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Islamic organizations and parties coexist with the mosques and businesses in Kreuzberg. For example, Refah (Prosperity), Turkey’s main religious party, maintains an active storefront shop and local headquarters in the heart of Kreuzberg. It looks like a bookshop from outside, its windows stocked with books and pamphlets in Turkish on subjects like “Marriage and Wedding in Islam”; “Youth and Marriage: A Marriage Guide”; and “How to Pray” (a manual for children). Juxtaposed with this literature are banners and busts won in sports competitions by the organization’s teams. Inside, a few young men may be milling around drinking tea in the book-filled front room, some wearing Refa lapel pins. A heavy curtain separates the front room from an inside room, which is set up for meetings and lectures, with a large Turkish flag in the front.

Gurbet: Cinema and Exile

Given this physical setting, how do Turks view their life in Germany? In the mid 1980s, a very popular film called Gurbet told the story of the religious, obedient daughter of a migrant family who always wore total “Islamic” dress (kapali), complete with large head scarves and long coats. She associates with Germans, however, who introduce her to liquor, drugs, and miniskirts and rape her. Meanwhile, one of her brothers has become involved with organized crime and is shot. Another brother tracks down the wayward sister; the girl, afraid of what he will do to her, jumps from the top of a high building and kills herself. Germans are made out to be cold, indifferent, calculating, inhuman, and abusive as employers of Turkish workers. They are immoral and sexually promiscuous. The close-up camera work focuses on crucifixes, the breasts of braless German disco dancers, thighs of German girls in miniskirts, and the like. The entire migrant enterprise is portrayed as fraught with tragedy and shame. The Turks do ultimately return to Turkey, but they return either in their coffins, or bitter in mourning for their dead relatives, cursing the day they left their homeland and villages.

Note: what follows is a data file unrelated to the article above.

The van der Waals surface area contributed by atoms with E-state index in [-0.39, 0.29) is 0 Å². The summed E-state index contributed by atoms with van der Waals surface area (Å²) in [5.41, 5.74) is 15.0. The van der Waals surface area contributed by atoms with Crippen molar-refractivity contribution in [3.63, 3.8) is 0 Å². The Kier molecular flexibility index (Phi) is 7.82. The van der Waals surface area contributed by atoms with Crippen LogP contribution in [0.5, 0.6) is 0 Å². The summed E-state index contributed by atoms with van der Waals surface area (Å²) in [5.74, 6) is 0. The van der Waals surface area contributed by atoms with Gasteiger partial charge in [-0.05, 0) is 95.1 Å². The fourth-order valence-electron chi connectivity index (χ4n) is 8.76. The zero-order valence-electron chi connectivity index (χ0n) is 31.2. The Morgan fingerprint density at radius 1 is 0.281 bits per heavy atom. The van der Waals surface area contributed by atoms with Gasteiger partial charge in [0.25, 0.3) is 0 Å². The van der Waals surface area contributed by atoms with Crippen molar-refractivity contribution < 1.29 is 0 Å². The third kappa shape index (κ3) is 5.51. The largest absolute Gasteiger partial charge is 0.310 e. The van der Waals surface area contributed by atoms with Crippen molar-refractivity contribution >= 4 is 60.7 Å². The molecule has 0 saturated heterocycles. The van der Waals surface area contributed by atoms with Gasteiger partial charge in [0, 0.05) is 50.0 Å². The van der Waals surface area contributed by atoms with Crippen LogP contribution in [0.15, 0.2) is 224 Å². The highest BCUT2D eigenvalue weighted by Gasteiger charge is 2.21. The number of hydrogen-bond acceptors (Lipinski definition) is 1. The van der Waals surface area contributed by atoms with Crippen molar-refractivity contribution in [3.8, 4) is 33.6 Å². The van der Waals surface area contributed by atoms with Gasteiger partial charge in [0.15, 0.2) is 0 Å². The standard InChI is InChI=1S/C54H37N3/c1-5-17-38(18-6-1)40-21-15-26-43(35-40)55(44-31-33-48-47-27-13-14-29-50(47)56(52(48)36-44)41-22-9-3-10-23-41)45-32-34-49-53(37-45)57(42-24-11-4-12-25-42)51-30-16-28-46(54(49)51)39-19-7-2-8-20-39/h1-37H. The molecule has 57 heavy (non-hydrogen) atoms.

Frequent exposure to movies such as this surely play a role in the Turkish viewers’ fears of and attitudes toward Germans. The fear of foreignness reflected in Gurbet is, however, anything but novel. Rather, it is only a new variation of an old theme. Hundreds of similar movies made in Turkey depict nearly identical narratives; the only difference is that Istanbul, instead of Germany, is portrayed as the corruptor of innocence. The ratio expressing the cultural topography is: Turkish village : Turkish city :: Turkey : Germany.

The same values of home, safety, morality are associated with either one’s village or one’s homeland, and stand in sharp contrast to the immorality of gurbet, represented either as the evil city or Germany. Turkey is the village, and Germany the city writ large. Yet Germany is not Turkey and offers constraints and opportunities that shape religious and ethnic life in ways that may also be seen as positive.

Expressions of Islam Abroad: Alevis and Sunnis

For the migrants from Turkey, well-entrenched networks sustain an international movement of personnel that fosters what are seen as competing Turkish and Islamic identities. For example, a bilateral agreement permits the Turkish Ministry of Education to send Turkish teachers to the Federal Republic of Germany to teach public school courses in Turkish history, culture, and civics. These teachers have generally tended to be staunch supporters of Kemalism—by definition, laicists.[6] A lively competition for control of the indoctrination and education processes of the second generation has thus ensued, compounded in 1987 by a major scandal linking key officials in the Turkish government to Saudi Arabian funding of the export of Islamic religious education to Germany.